The voice content differed for the edging drill, in which the skier was encouraged to practice getting those angles up as high as possible. Here, it was more a case of simply hearing the numbers as you went along.
It’s not hard to envisage something like the edging exercise becoming de rigueur for instructors coaching skiers negotiating a particular course. Particularly when put together with the amazing video feature Carv has developed with precisely such professional customers in mind.
More akin to something out of Formula 1 than winter sports, CarvPro is smart enough to let you watch the video playback along with the real-time data logged by Carv. Surely a dream for any ski instructor wanting to pinpoint just where that turn-in is going wrong! For now CarvPro will remain in beta while the primary training tool launches, but it’s got intriguing potential. Could it become a must-have in future Winter Olympics?
A combination of rapidly fading daylight (too much time getting our video shots, if we’re to be perfectly frank!) and a smart insert sizing issue for Lisa meant we were unable to fully try out those pressure or balance drills. Which is a shame, as both of our skiers would have liked to have used the ‘stereo’ drill for pressure, which uses music volume in each ear to tell you which which ski needs more weight.
Phillip came away convinced of the tool’s potential for both skiing newcomers and those who’ve been hurtling down slopes all their lives.
“I think rotation is especially useful skill for beginners, while pressure and balance are great parameters even for experienced skiers to work on improving. Those are the two things every ski instructor always talks about: whether you have too much weight forward or back, and whether there is too much on the outer or inner ski.”
While we didn’t get to try all of the drills, we had enough of a taste to understand just what all the fuss is about. It would be premature to judge the beta training exercises ini too much detail anyway: what’s clear is there’s a basis on which to build an awful lot more. For Carv that means a whole range of drills in each category, along with the constructive tips skiers would need.
“We’ve optimised real-time audio feedback,” explains Ross. “While you’re actually on the run, basic sounds or numbers are as much as you need. When you’ve safely stopped, Carv gives you more detailed technique analysis with customised tips and target zones integrated directly into the app.”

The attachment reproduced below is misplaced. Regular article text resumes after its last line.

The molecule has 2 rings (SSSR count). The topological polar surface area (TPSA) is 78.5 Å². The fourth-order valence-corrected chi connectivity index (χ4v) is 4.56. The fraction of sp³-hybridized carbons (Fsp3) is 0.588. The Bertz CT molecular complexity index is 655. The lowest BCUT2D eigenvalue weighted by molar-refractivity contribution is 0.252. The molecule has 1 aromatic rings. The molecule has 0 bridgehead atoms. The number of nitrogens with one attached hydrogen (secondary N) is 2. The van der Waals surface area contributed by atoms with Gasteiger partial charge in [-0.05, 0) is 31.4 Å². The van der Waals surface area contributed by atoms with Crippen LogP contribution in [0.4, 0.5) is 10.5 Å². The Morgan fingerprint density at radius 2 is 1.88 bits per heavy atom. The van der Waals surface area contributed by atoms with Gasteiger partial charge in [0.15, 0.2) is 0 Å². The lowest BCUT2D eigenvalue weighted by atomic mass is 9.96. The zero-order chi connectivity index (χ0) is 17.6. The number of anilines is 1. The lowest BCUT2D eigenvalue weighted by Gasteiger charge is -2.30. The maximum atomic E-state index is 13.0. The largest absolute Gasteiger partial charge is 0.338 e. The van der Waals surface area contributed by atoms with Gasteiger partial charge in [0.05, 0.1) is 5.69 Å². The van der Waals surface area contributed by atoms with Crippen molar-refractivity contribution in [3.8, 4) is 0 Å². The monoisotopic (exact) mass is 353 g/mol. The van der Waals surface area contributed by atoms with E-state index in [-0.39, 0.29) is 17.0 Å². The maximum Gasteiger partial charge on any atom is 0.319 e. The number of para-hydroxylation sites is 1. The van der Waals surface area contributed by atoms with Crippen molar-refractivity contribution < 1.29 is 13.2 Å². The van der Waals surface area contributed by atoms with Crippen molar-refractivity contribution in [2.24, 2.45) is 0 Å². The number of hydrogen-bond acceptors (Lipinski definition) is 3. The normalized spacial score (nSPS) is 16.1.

“I’m definitely looking forward to trying it with some more analysis, tips or interpretation of the data in terms of everyday language,” said Lisa. “Otherwise I wouldn’t always be sure what to do with the information!”
The overall concept, the app and interface look solid, simple and well thought-out to the point that it’s all but impossible to stump Carv with a product question. With such a multitude of data points being recorded, the startup looks essentially well-prepared to take the digital ski coach to the next level once the numbers from those early adopters start flooding in.
It’s hard to imagine there might not be the odd early glitch, sure, but one doesn’t imagine users would lose faith on the basis of an initial snag or two – not when Carv is the kind of ambitious product for which so many skiers have been waiting for so long.
“Both of the drills I tried worked very well and I’d definitely want to try it next time I go skiing,” concluded Lisa. “I think I could use Carv to work on my balance: I always tend to have my weight too far back!”
“I’d use it on a ski trip too,” added Philipp. “I’d love to work on pressure, as I think I usually have my weight too much on the outside ski. But the more real-time practical advice that can be built in, the better.
“At first, £199 (approx €225 at time of writing) does seem a bit expensive, but you have to compare it to the cost of a ski instructor. This isn’t just for an hour or two – it’s an investment. Personally, I wouldn’t use an instructor on a ski trip anyway – I’m there to have fun! Yet I do want to improve my skiing and Carv is a nice alternative which you don’t have to use the whole time. If you get tired of the audio input you can just switch it off!
“I like the gamification elements and Ski:IQ. It’s good to be able to compare yourself to other people or even to a given standard, like when you try to improve your EcoScore on car2go. I also like the fact that you only had to switch the data logging on once for a whole day’s skiing, and that you can activate the training exercises with the headphone switch. It makes a big difference not to have to take your phone out all the time!”
An innovation that looks truly set to shake up an entire industry in one way or another, Carv is definitely the kind of technology we like to keep an eye on. And now that we’ve given it a try ourselves, we see no reason to start doing otherwise. We’re intrigued to see where the Carv story goes from here.